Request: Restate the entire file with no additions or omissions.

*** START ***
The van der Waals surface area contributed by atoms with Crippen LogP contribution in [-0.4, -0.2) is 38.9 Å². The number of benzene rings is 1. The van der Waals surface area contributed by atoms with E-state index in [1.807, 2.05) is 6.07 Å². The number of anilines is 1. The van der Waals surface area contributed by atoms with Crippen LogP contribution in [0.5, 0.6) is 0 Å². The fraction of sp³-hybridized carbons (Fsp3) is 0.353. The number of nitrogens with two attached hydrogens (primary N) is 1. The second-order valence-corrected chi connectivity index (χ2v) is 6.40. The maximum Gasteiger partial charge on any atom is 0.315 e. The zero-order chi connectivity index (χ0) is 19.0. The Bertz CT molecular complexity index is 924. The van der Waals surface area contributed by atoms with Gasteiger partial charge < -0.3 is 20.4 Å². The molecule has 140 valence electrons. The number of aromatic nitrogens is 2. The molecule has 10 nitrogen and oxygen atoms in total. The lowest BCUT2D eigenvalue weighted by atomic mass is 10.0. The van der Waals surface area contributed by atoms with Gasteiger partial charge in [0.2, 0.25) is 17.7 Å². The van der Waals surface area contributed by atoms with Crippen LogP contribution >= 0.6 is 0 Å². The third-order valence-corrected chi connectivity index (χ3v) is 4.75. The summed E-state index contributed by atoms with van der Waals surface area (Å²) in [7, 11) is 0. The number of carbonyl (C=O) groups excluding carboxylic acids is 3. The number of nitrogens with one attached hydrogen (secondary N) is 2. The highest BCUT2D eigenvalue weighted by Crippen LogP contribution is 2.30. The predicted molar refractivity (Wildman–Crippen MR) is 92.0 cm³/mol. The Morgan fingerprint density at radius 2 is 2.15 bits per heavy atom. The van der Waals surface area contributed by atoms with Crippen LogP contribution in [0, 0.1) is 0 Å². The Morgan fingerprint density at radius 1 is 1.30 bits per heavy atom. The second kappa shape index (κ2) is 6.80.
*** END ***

The van der Waals surface area contributed by atoms with Crippen LogP contribution in [-0.4, -0.2) is 38.9 Å². The number of benzene rings is 1. The van der Waals surface area contributed by atoms with E-state index in [1.807, 2.05) is 6.07 Å². The number of anilines is 1. The van der Waals surface area contributed by atoms with Crippen LogP contribution in [0.5, 0.6) is 0 Å². The fraction of sp³-hybridized carbons (Fsp3) is 0.353. The number of nitrogens with two attached hydrogens (primary N) is 1. The second-order valence-corrected chi connectivity index (χ2v) is 6.40. The maximum Gasteiger partial charge on any atom is 0.315 e. The zero-order chi connectivity index (χ0) is 19.0. The Bertz CT molecular complexity index is 924. The van der Waals surface area contributed by atoms with Gasteiger partial charge < -0.3 is 20.4 Å². The molecule has 140 valence electrons. The number of aromatic nitrogens is 2. The molecule has 10 nitrogen and oxygen atoms in total. The lowest BCUT2D eigenvalue weighted by atomic mass is 10.0. The van der Waals surface area contributed by atoms with Gasteiger partial charge in [0.2, 0.25) is 17.7 Å². The van der Waals surface area contributed by atoms with Crippen LogP contribution >= 0.6 is 0 Å². The third-order valence-corrected chi connectivity index (χ3v) is 4.75. The summed E-state index contributed by atoms with van der Waals surface area (Å²) in [7, 11) is 0. The number of carbonyl (C=O) groups excluding carboxylic acids is 3. The number of nitrogens with one attached hydrogen (secondary N) is 2. The highest BCUT2D eigenvalue weighted by Crippen LogP contribution is 2.30. The predicted molar refractivity (Wildman–Crippen MR) is 92.0 cm³/mol. The Morgan fingerprint density at radius 2 is 2.15 bits per heavy atom. The van der Waals surface area contributed by atoms with Crippen LogP contribution in [0, 0.1) is 0 Å². The Morgan fingerprint density at radius 1 is 1.30 bits per heavy atom. The second kappa shape index (κ2) is 6.80.